Epidemic cycling in a multi-strain SIRS epidemic network model

Xu-Sheng Zhang*

*Corresponding author for this work

Research output: Contribution to journalArticlepeer-review

3 Citations (Scopus)

Abstract

Background: One common observation in infectious diseases caused by multi-strain pathogens is that both the incidence of all infections and the relative fraction of infection with each strain oscillate with time (i.e., so-called Epidemic cycling). Many different mechanisms have been proposed for the pervasive nature of epidemic cycling. Nevertheless, the two facts that people contact each other through a network rather than following a simple mass-action law and most infectious diseases involve multiple strains have not been considered together for their influence on the epidemic cycling. Methods: To demonstrate how the structural contacts among people influences the dynamical patterns of multi-strain pathogens, we investigate a two strain epidemic model in a network where every individual randomly contacts with a fixed number of other individuals. The standard pair approximation is applied to describe the changing numbers of individuals in different infection states and contact pairs. Results: We show that spatial correlation due to contact network and interactions between strains through both ecological interference and immune response interact to generate epidemic cycling. Compared to one strain epidemic model, the two strain model presented here can generate epidemic cycling within a much wider parameter range that covers many infectious diseases. Conclusion: Our results suggest that co-circulation of multiple strains within a contact network provides an explanation for epidemic cycling.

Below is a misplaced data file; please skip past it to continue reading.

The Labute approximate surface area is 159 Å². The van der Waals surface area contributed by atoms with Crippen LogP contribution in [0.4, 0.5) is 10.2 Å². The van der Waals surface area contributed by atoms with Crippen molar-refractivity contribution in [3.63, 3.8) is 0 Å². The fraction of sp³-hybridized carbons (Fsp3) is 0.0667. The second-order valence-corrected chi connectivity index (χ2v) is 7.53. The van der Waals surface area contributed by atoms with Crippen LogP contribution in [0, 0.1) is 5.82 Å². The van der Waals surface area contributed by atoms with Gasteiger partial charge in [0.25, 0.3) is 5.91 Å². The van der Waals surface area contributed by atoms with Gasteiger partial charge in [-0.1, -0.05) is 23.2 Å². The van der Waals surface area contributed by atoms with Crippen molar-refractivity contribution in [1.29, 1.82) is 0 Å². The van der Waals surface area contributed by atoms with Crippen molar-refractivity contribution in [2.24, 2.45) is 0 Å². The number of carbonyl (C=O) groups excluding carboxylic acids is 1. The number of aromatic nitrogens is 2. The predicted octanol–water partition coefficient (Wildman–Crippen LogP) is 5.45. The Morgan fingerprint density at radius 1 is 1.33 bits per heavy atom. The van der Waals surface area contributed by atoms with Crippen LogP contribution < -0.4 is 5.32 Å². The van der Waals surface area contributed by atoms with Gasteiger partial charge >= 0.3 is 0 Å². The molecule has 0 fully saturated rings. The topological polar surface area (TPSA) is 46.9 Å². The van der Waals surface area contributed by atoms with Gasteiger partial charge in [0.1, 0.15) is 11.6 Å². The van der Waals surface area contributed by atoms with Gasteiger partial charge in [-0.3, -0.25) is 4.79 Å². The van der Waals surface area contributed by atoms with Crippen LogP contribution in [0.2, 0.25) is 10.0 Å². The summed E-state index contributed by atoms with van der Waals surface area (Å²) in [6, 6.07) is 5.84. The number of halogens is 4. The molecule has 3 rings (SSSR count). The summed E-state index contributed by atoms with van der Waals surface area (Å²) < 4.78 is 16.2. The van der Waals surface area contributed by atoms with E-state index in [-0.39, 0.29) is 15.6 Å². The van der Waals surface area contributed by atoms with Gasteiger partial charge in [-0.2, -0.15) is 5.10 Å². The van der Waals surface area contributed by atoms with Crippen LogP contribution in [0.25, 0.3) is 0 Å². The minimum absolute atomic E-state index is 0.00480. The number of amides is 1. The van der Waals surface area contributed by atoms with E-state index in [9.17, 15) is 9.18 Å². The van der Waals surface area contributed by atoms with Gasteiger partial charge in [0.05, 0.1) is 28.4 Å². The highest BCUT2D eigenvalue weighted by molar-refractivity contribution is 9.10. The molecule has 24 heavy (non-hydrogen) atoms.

Original languageEnglish
Article number14
JournalTheoretical Biology and Medical Modelling
Volume13
Issue number1
DOIs
Publication statusPublished - 18 Apr 2016

Bibliographical note

Publisher Copyright:
© 2016 Zhang.

Keywords

  • Competition
  • Contact network
  • Cross-immunity
  • Cyclical dominance of strains
  • Infectious diseases
  • Oscillatory epidemics

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